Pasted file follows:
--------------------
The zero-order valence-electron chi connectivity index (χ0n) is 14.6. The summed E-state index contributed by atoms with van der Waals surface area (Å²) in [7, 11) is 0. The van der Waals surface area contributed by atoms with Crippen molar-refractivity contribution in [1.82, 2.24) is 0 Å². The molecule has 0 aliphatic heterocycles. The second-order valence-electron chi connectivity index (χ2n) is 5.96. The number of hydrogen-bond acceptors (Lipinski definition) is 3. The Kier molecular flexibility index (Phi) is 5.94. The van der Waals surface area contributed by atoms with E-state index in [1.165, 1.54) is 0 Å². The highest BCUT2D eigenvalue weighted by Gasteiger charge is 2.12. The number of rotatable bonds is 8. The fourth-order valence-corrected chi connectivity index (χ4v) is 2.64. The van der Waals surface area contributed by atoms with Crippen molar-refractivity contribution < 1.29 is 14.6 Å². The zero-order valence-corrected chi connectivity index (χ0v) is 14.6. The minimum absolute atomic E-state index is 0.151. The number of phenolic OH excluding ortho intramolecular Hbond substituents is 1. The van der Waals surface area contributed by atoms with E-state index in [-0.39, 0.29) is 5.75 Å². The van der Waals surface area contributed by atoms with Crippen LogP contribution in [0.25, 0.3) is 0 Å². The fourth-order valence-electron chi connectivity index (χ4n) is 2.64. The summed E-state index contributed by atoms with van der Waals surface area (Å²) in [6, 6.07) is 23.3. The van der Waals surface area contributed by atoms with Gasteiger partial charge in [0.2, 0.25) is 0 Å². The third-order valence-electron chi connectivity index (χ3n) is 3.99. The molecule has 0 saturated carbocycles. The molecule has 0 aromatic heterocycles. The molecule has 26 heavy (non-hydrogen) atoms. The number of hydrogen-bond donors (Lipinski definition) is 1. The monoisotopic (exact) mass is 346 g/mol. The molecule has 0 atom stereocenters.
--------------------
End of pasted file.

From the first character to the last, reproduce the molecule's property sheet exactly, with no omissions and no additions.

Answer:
The zero-order valence-electron chi connectivity index (χ0n) is 14.6. The summed E-state index contributed by atoms with van der Waals surface area (Å²) in [7, 11) is 0. The van der Waals surface area contributed by atoms with Crippen molar-refractivity contribution in [1.82, 2.24) is 0 Å². The molecule has 0 aliphatic heterocycles. The second-order valence-electron chi connectivity index (χ2n) is 5.96. The number of hydrogen-bond acceptors (Lipinski definition) is 3. The Kier molecular flexibility index (Phi) is 5.94. The van der Waals surface area contributed by atoms with E-state index in [1.165, 1.54) is 0 Å². The highest BCUT2D eigenvalue weighted by Gasteiger charge is 2.12. The number of rotatable bonds is 8. The fourth-order valence-corrected chi connectivity index (χ4v) is 2.64. The van der Waals surface area contributed by atoms with Crippen molar-refractivity contribution < 1.29 is 14.6 Å². The zero-order valence-corrected chi connectivity index (χ0v) is 14.6. The minimum absolute atomic E-state index is 0.151. The number of phenolic OH excluding ortho intramolecular Hbond substituents is 1. The van der Waals surface area contributed by atoms with E-state index in [-0.39, 0.29) is 5.75 Å². The van der Waals surface area contributed by atoms with Crippen LogP contribution in [0.25, 0.3) is 0 Å². The fourth-order valence-electron chi connectivity index (χ4n) is 2.64. The summed E-state index contributed by atoms with van der Waals surface area (Å²) in [6, 6.07) is 23.3. The van der Waals surface area contributed by atoms with Gasteiger partial charge in [0.2, 0.25) is 0 Å². The third-order valence-electron chi connectivity index (χ3n) is 3.99. The molecule has 0 saturated carbocycles. The molecule has 0 aromatic heterocycles. The molecule has 26 heavy (non-hydrogen) atoms. The number of hydrogen-bond donors (Lipinski definition) is 1. The monoisotopic (exact) mass is 346 g/mol. The molecule has 0 atom stereocenters.